Title:
Laser treatment for CNS injury
United States Patent 8701675


Abstract:
Techniques disclosed herein include systems and methods for treating spinal cord injury. Techniques include using a diode laser assembly, a power source, a fiber optic cable, and a fenestrated tip. The power source can be connected to the diode laser assembly, with a fiber optic cable connected to the diode laser assembly. The fenestrated tip is connected to the fiber optic cable to emit a plurality of laser light beams produced by the diode laser assembly at a location remote from the diode laser assembly. The apparatus can be used in a method for treating a spinal cord injury. The method is carried out by providing a source of laser light having a wavelength in the range of 500-1000 nm and a power in the range of 5 to 500 milliwatts. The laser light is transmitted through an optical wire to a position adjacent a spinal cord injury site, with at least a portion of the apparatus positioned within a human body. The spinal cord injury site is then irradiated with laser light from the optical wire.



Inventors:
Schenker, Samuel D. (Toms River, NJ, US)
Ericsson, Arthur Dale (Houston, TX, US)
Application Number:
13/216108
Publication Date:
04/22/2014
Filing Date:
08/23/2011
Assignee:
Schenker, Samuel D. (Toms River, NJ, US)
Primary Class:
Other Classes:
607/88, 607/89, 607/90, 607/91, 607/92, 607/93, 607/94
International Classes:
A61N5/067
Field of Search:
606/2-19, 607/88-95
View Patent Images:



Primary Examiner:
Roane, Aaron
Attorney, Agent or Firm:
Chapin IP Law, LLC
Parent Case Data:

CROSS REFERENCE TO RELATED APPLICATIONS

The present application claims the benefit of U.S. Provisional Patent Application No. 61/376,033, filed on Aug. 23, 2010, entitled “Implanted Laser Treatment For Injuries,” which is incorporated herein by reference in its entirety.

Claims:
The invention claimed is:

1. A method for treating a spinal cord injury, the method comprising: providing a source of laser light having a wavelength in the range of 730-830 nm and a power in the range of 15 to 90 milliwatts; transmitting the laser light through an optical wire, the laser light being transmitted from the source of the laser light to a location adjacent to a spinal cord injury site, the optical wire connected to a light emission surface positioned adjacent to the spinal cord injury site, the light emission surface adapted to emit laser light from the optical wire to the spinal cord injury site, the light emission surface and at least a portion of the optical wire being positioned within a human body; disposing a plurality of the optical wires in a bundle, each of the optical wires terminating in a window defining the light emission surface; arranging a subset of the windows in a sidewall of a fenestrated tip, the sidewall facing the spinal cord injury site; arranging a subset of the windows in a rounded end face, the rounded ended face orienting the windows in an axial spreading pattern directed toward the spinal cord injury site; and irradiating the spinal cord injury site with the laser light carried via the optical wire, the optical wire and the light emission surface are positioned subcutaneously.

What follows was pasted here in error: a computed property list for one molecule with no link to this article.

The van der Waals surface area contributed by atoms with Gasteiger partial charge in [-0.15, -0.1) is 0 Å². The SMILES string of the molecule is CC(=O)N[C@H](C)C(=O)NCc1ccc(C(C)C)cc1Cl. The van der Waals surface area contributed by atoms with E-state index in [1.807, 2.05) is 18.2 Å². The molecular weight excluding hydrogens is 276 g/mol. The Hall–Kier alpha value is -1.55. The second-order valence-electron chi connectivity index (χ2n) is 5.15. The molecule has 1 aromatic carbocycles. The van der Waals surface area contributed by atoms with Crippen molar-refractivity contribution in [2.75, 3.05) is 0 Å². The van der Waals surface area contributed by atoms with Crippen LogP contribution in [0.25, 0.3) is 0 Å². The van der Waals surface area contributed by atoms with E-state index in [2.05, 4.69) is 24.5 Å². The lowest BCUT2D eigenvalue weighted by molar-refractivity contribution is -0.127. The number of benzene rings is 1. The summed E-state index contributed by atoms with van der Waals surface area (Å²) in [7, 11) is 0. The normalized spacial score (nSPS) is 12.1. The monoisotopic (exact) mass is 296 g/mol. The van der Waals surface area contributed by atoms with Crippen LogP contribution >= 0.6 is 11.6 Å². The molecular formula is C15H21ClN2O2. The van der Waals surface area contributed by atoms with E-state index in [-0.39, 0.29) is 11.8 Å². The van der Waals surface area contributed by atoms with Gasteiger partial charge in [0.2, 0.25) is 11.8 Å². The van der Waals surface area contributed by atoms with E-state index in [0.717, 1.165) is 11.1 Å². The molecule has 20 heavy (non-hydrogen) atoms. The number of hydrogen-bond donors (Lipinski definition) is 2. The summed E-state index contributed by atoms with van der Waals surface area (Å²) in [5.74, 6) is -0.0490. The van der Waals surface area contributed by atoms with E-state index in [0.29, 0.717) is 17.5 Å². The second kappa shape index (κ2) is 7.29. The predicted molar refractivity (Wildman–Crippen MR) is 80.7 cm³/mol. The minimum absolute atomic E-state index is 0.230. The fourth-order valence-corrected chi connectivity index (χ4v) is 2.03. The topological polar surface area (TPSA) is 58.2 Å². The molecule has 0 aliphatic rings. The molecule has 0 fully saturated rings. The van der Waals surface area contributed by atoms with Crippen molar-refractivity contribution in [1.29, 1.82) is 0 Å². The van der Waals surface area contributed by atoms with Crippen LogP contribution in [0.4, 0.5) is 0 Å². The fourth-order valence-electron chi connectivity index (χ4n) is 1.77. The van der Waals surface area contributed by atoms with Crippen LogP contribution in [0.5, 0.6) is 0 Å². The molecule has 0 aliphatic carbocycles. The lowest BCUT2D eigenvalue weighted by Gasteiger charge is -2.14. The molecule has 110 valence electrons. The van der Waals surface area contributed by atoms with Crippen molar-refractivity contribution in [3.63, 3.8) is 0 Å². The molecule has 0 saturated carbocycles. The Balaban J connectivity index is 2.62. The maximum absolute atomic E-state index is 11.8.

2. The method of claim 1, wherein the light emission surface is positioned within 2 centimeters of the spinal cord injury site.

3. The method of claim 1, wherein the light emission surface is positioned within 1 centimeter of the spinal cord injury site.

4. The method of claim 1 wherein at least a portion of the optical wire and the light emission surface are positioned in epidural space of a human spinal canal.

5. The method of claim 1, further comprising implanting the source of laser light within the human body.

6. The method of claim 1, wherein the source of laser light selectively emits a laser light having a wavelength selected from one of multiple selectable wavelengths.

7. The method of claim 1, wherein the source of laser light selectively emits a laser light having a power selected from one of multiple selectable power levels.

8. The method of claim 1, wherein the optical wire comprises a plurality of optical fibers grouped together.

9. The method of claim 8, wherein a number of optical fibers in the plurality of optical fibers is between 10 and 100.

10. The method of claim 9, further comprising emitting the laser light using a fenestrated tip.

11. The method of claim 10, further comprising a sheath that covers the optical fibers from the first end of the optical fibers to the second end of the optical fibers.

12. The method of claim 10, wherein the fenestrated tip has an emission surface for emission of laser light from each of the optical fibers.

13. The method of claim 12, wherein the fenestrated tip includes emission surfaces adapted for emitting the laser light at an angle relative to a longitudinal axis of the fenestrated tip.

14. The method of claim 13, wherein the fenestrated tip includes a rounded end that defines light emission openings in the fenestrated tip, the light emission openings configured to emit a plurality of laser light beams in a spreading axial pattern relative to the fenestrated tip.

15. The method of claim 13, wherein the fenestrated tip includes a sidewall that defines light emission openings in the fenestrated tip, the light emission openings configured to emit a plurality of laser light beams from the sidewall.

16. The method of claim 1 further comprising disposing the light emission surface in an epidural space between the dura mater and the spinal cord of a patient such that the windows of the light emission surface are disposed pointed toward the spinal cord injury site.

17. The method of claim 1 further comprising disposing the light emission surface in an epidural space between the dura mater and the spinal cord of a patient such that the windows of the light emission surface are disposed pointed toward the spinal cord injury site.

Description:

BACKGROUND